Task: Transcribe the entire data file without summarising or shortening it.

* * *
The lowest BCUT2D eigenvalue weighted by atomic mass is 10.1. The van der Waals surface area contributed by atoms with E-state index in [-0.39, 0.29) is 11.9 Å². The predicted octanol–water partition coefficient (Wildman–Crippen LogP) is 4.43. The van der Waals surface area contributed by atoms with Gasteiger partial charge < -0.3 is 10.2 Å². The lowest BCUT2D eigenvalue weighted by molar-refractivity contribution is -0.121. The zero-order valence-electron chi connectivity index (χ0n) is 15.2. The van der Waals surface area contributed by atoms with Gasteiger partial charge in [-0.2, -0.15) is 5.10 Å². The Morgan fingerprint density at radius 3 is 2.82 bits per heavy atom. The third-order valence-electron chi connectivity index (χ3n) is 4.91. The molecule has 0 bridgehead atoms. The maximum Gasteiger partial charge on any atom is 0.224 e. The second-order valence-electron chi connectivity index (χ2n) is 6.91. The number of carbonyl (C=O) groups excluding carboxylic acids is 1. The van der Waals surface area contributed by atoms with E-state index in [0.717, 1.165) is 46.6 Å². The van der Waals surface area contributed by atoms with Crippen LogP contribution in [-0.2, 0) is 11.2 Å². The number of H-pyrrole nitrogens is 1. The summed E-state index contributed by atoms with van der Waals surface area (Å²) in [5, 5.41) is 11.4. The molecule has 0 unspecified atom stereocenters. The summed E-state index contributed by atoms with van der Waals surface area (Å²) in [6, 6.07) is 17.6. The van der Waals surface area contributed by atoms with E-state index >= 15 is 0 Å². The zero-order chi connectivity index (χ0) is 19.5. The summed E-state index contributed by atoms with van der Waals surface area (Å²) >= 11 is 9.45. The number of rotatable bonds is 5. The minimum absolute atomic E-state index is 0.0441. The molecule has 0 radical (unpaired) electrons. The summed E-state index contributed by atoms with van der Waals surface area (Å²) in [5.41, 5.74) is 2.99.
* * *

The lowest BCUT2D eigenvalue weighted by atomic mass is 10.1. The van der Waals surface area contributed by atoms with E-state index in [-0.39, 0.29) is 11.9 Å². The predicted octanol–water partition coefficient (Wildman–Crippen LogP) is 4.43. The van der Waals surface area contributed by atoms with Gasteiger partial charge < -0.3 is 10.2 Å². The lowest BCUT2D eigenvalue weighted by molar-refractivity contribution is -0.121. The zero-order valence-electron chi connectivity index (χ0n) is 15.2. The van der Waals surface area contributed by atoms with Gasteiger partial charge in [-0.2, -0.15) is 5.10 Å². The Morgan fingerprint density at radius 3 is 2.82 bits per heavy atom. The third-order valence-electron chi connectivity index (χ3n) is 4.91. The molecule has 0 bridgehead atoms. The maximum Gasteiger partial charge on any atom is 0.224 e. The second-order valence-electron chi connectivity index (χ2n) is 6.91. The number of carbonyl (C=O) groups excluding carboxylic acids is 1. The van der Waals surface area contributed by atoms with E-state index in [0.717, 1.165) is 46.6 Å². The van der Waals surface area contributed by atoms with Crippen LogP contribution in [-0.2, 0) is 11.2 Å². The number of H-pyrrole nitrogens is 1. The summed E-state index contributed by atoms with van der Waals surface area (Å²) in [5, 5.41) is 11.4. The molecule has 0 unspecified atom stereocenters. The summed E-state index contributed by atoms with van der Waals surface area (Å²) in [6, 6.07) is 17.6. The van der Waals surface area contributed by atoms with E-state index >= 15 is 0 Å². The zero-order chi connectivity index (χ0) is 19.5. The summed E-state index contributed by atoms with van der Waals surface area (Å²) >= 11 is 9.45. The number of rotatable bonds is 5. The minimum absolute atomic E-state index is 0.0441. The molecule has 0 radical (unpaired) electrons. The summed E-state index contributed by atoms with van der Waals surface area (Å²) in [5.41, 5.74) is 2.99.